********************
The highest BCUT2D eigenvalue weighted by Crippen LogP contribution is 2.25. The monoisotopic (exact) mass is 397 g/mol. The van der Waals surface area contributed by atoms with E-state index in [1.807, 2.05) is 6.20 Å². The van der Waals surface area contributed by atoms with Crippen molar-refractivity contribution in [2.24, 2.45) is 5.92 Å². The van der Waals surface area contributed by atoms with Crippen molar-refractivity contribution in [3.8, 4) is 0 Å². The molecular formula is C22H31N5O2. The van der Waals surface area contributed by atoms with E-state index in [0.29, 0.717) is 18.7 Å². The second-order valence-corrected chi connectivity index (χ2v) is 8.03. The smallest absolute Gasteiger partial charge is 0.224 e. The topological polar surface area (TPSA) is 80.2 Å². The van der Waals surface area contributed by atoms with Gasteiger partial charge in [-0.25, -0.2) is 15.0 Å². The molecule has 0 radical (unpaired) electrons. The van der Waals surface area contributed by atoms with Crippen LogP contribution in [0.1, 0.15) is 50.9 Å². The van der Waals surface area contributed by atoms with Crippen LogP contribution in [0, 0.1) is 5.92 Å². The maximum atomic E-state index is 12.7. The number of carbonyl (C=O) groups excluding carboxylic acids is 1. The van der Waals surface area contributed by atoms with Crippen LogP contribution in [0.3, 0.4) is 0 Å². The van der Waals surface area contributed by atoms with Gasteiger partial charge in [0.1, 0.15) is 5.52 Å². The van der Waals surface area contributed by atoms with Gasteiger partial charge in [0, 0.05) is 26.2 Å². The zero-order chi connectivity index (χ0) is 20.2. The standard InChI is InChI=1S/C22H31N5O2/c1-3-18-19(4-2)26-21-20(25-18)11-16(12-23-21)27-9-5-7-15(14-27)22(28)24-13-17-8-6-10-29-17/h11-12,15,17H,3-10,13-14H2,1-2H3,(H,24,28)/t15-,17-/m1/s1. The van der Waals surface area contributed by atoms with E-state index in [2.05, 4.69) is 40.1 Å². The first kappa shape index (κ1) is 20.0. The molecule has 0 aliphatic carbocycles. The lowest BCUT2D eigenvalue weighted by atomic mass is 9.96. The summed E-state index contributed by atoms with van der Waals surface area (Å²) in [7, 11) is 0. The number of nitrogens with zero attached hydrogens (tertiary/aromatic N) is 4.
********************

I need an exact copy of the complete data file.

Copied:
The highest BCUT2D eigenvalue weighted by Crippen LogP contribution is 2.25. The monoisotopic (exact) mass is 397 g/mol. The van der Waals surface area contributed by atoms with E-state index in [1.807, 2.05) is 6.20 Å². The van der Waals surface area contributed by atoms with Crippen molar-refractivity contribution in [2.24, 2.45) is 5.92 Å². The van der Waals surface area contributed by atoms with Crippen molar-refractivity contribution in [3.8, 4) is 0 Å². The molecular formula is C22H31N5O2. The van der Waals surface area contributed by atoms with E-state index in [0.29, 0.717) is 18.7 Å². The second-order valence-corrected chi connectivity index (χ2v) is 8.03. The smallest absolute Gasteiger partial charge is 0.224 e. The topological polar surface area (TPSA) is 80.2 Å². The van der Waals surface area contributed by atoms with Gasteiger partial charge in [-0.25, -0.2) is 15.0 Å². The molecule has 0 radical (unpaired) electrons. The van der Waals surface area contributed by atoms with Crippen LogP contribution in [0.1, 0.15) is 50.9 Å². The van der Waals surface area contributed by atoms with Crippen LogP contribution in [0, 0.1) is 5.92 Å². The maximum atomic E-state index is 12.7. The number of carbonyl (C=O) groups excluding carboxylic acids is 1. The van der Waals surface area contributed by atoms with Crippen LogP contribution in [0.3, 0.4) is 0 Å². The van der Waals surface area contributed by atoms with Gasteiger partial charge in [0.1, 0.15) is 5.52 Å². The van der Waals surface area contributed by atoms with Gasteiger partial charge in [0, 0.05) is 26.2 Å². The zero-order chi connectivity index (χ0) is 20.2. The standard InChI is InChI=1S/C22H31N5O2/c1-3-18-19(4-2)26-21-20(25-18)11-16(12-23-21)27-9-5-7-15(14-27)22(28)24-13-17-8-6-10-29-17/h11-12,15,17H,3-10,13-14H2,1-2H3,(H,24,28)/t15-,17-/m1/s1. The van der Waals surface area contributed by atoms with E-state index in [2.05, 4.69) is 40.1 Å². The first kappa shape index (κ1) is 20.0. The molecule has 0 aliphatic carbocycles. The lowest BCUT2D eigenvalue weighted by atomic mass is 9.96. The summed E-state index contributed by atoms with van der Waals surface area (Å²) in [7, 11) is 0. The number of nitrogens with zero attached hydrogens (tertiary/aromatic N) is 4.